[Two highly important articles have recently been posted on the website Three Sides to Every Story. The first is headed Why the Lockerbie bomb was loaded at Heathrow and Megrahi was innocent. The first two paragraphs and the last paragraph of the lengthy piece read as follows:]
It is slightly shocking that Morag Kerr's book, which gives the first ever convincing, evidence-based reconstruction of the Lockerbie bombing, has not been reviewed in a major UK-wide newspaper since coming out in December.
She completely rebuts the case which was pressed by the Crown and accepted by the Camp Zeist court against the late Abdelbaset al-Megrahi, a Libyan agent, who served  years in prison in Scotland after conviction. She also shows how the crime was really committed: not by Megrahi loading the suitcase with the bomb at Malta, to be transferred at Frankfurt onto the plane to Heathrow that was set to go on to New York City, before detonating over Scotland, but rather by persons unknown spiriting the suitcase onto the plane at Heathrow by placing it in a luggage shed ready to go directly on board Pan Am 103 to New York City. (...)
You will have to read the book and judge the forensic complexities for yourself. For my part, I am convinced that Kerr is the first person to accurately reconstruct the Lockerbie bombing. It was a crime perpetrated at Heathrow, and an innocent man suffered for it. It is a textbook case of a miscarriage of justice, featuring leads missed by the police, unfeasible reconstructions of events and incompetent experts, as well as misconstrued, unreliable evidence both material and eye-witness. The judges constructed a circumstantial case by irrationally explaining away key exculpatory evidence. Kerr's book is not only a triumph of critical, evidence-based investigation, but also an instructive example of how a miscarriage of justice can occur.
[The second article is headed Bayesian probability analysis of the guilty verdict against Megrahi for the Lockerbie bombing. The first two paragraph read as follows:]
In my first post about the Lockerbie bombing, I discussed Morag Kerr's book reconstructing the commission of the Lockerbie bombing and demonstrating the innocence of the convicted man, Abdelbaset al-Megrahi. In common with most humanistic reasoning, neither the verdict that condemned him nor Kerr's argument for his exoneration deployed any arithmetic of probability in analysing the evidence. I think the widespread lack of arithmetical analysis of evidence is a serious weakness in fields like criminal law and history.
In this, I am following Richard Carrier in his book Proving History. I am persuaded by him that we ought not just to use adjectives like "possible" and "probable" when we debate which theories best explain the evidence before us on a contentious historical or forensic question. Additionally, we should use Bayes' Theorem: using numbers to express our opinions, and multiplying and dividing them according to Bayes' formula in order to calculate our reckoning of which theory explains the evidence the best. The three main virtues of Bayes' Theorem are that it forces the analyst of evidence to specify clearly how good they think a theory is at explaining the evidence; it enables them to put all the evidence together in a mathematically sound way; and, above all, it forces them to look for evidence that supports their theory better than alternative theories, thus helping them to overcome the common failure to give alternatives due consideration. Of course, different people can have different opinions about probabilities: the virtue of Bayes is that it brings out exactly what people agree and disagree about, and thus focuses their debate productively on crucial areas of disagreement.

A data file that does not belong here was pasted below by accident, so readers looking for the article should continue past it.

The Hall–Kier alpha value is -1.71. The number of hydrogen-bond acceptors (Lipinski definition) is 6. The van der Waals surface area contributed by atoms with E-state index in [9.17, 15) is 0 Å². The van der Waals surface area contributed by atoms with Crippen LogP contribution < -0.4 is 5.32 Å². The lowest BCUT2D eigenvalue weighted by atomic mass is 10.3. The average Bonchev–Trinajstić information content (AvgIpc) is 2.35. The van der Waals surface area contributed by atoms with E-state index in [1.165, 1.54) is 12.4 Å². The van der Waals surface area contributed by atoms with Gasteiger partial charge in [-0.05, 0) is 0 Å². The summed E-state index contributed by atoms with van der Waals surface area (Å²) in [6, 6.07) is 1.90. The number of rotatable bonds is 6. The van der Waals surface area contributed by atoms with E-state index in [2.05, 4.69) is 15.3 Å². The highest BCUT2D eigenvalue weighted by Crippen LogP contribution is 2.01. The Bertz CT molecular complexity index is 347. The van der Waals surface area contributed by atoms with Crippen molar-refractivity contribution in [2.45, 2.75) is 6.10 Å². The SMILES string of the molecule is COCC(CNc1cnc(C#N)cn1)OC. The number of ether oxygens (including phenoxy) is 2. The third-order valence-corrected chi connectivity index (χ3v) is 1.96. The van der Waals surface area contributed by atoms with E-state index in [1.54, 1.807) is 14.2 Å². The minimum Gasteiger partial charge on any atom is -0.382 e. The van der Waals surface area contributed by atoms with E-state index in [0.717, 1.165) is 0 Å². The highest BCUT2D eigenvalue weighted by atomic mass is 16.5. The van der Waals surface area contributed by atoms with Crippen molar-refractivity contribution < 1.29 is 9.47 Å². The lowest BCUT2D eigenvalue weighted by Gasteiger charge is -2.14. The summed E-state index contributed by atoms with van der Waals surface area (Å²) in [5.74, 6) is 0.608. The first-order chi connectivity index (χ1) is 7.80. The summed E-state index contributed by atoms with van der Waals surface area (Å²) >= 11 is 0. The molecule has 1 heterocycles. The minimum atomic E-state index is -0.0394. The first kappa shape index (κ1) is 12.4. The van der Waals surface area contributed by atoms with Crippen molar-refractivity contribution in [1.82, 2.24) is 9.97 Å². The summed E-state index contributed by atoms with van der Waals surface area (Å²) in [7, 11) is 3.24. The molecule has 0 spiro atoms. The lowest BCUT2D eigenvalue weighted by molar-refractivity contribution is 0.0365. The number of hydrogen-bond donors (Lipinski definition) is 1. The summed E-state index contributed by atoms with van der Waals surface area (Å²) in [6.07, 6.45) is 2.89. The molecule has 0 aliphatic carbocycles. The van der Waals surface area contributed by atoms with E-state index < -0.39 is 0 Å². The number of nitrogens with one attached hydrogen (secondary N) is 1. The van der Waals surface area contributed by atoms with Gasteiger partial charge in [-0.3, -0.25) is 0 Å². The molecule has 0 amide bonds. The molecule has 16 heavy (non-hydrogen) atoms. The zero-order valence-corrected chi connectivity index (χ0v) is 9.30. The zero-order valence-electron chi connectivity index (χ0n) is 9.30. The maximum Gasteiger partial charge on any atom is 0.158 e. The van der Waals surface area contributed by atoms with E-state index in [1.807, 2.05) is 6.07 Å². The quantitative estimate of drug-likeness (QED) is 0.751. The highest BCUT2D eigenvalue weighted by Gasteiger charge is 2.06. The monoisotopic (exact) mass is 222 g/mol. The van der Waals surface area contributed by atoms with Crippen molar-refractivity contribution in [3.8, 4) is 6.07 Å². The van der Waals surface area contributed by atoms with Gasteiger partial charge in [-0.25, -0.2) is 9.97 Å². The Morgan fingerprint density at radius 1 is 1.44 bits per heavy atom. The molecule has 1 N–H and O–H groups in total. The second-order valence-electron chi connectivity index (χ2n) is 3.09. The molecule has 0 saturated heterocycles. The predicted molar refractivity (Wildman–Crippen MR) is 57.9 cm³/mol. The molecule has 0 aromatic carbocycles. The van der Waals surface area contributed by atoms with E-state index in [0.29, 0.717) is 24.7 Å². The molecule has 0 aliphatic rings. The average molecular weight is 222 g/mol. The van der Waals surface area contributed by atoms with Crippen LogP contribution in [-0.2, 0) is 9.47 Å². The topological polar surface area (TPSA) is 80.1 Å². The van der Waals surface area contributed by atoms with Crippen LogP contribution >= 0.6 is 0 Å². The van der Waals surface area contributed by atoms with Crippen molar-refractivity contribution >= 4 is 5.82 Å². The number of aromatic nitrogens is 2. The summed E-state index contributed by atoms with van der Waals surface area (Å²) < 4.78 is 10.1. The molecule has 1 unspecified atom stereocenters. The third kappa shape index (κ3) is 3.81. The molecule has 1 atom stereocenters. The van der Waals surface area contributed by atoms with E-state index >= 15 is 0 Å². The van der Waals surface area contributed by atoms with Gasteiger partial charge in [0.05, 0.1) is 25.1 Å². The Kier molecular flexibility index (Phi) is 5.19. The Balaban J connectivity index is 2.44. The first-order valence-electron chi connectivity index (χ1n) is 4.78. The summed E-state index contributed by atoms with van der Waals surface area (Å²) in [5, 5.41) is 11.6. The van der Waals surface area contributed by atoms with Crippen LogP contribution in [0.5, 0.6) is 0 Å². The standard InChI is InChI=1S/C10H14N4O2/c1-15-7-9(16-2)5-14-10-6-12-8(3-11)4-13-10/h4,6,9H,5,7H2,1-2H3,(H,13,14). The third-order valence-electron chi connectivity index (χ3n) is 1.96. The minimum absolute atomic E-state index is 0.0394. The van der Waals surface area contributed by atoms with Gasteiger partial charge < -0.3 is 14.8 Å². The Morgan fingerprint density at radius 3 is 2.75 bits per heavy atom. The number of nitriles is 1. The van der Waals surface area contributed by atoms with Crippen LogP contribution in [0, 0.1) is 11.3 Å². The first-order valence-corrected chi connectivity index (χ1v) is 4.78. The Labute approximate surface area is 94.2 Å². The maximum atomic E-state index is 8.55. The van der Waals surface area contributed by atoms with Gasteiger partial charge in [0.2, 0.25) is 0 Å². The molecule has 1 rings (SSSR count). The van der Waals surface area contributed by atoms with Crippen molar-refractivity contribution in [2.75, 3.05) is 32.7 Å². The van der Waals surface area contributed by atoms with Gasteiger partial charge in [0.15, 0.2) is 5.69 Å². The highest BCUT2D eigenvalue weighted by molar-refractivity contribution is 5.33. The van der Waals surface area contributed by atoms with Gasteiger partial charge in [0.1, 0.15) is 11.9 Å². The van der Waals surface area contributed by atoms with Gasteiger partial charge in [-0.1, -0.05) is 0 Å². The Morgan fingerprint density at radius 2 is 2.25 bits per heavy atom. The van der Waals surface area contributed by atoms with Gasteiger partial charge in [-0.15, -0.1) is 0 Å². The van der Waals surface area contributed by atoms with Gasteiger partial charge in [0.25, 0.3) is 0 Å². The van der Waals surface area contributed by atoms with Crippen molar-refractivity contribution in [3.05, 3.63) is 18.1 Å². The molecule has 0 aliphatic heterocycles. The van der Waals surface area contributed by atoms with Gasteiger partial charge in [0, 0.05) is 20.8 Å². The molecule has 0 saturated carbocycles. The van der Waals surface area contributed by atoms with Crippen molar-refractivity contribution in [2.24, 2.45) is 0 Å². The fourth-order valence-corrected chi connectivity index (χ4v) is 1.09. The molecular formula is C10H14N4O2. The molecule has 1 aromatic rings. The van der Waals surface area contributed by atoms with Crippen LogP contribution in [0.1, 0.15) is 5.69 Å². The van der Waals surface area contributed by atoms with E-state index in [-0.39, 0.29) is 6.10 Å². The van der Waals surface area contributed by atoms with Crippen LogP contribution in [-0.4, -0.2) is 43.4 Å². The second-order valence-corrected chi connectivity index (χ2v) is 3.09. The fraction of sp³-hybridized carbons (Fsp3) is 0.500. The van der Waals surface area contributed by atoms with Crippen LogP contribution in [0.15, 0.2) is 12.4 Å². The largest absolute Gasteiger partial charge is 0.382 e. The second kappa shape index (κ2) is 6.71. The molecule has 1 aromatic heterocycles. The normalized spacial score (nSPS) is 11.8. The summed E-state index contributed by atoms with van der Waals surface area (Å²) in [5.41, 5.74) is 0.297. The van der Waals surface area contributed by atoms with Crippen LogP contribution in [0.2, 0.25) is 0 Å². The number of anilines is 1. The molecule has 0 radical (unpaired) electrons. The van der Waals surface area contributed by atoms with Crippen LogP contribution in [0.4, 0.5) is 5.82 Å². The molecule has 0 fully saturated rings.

[The author then subjects the evidence against Megrahi to Bayesian probability analysis and concludes that the highest probability of guilt that the judges should have arrived at was 23% and concludes:]
The judges failed to use Bayesian reasoning, which would have shown them that, far from a series of improbabilities adding up to a proof of Megrahi's guilt, they should have multiplied them out to a much greater sense of doubt. They failed to appreciate that the crime was such an unlikely one on principle, that iron-clad evidence of Megrahi's guilt was required to overcome the prior improbability: extraordinary claims require extraordinary evidence. A circumstantial case built on improbabilities does not cut it.
If the judges had applied correct probabilistic reasoning to the facts they did have about an unaccompanied bag from Warsaw, then this would have neutralised the evidence of an unaccompanied bag coming from Malta.
Of course, if we included the evidence explained yesterday, and considered how probable it was, on a hypothesis of Megrahi's guilt, that a mysterious suitcase answering to the description of the bomb-case would be seen by a baggage-handler at Heathrow before the feeder flight from Frankfurt had even arrived, then it would only be fair to divide the 23% we have come to here by maybe 10 times, if not more. Include all the evidence, and the probability of guilt is minimal.
Moreover, include a more realistic expectation of the probability of getting the bomb into the baggage system at Malta, and the probability drops again to a minuscule number.
In sum, even without the new understanding born of Kerr's investigation, Megrahi should not have been found guilty. With it, his innocence is proven.
Thus the worst mass-murder in British history, the killing of 270 people, should be regarded as an unsolved crime.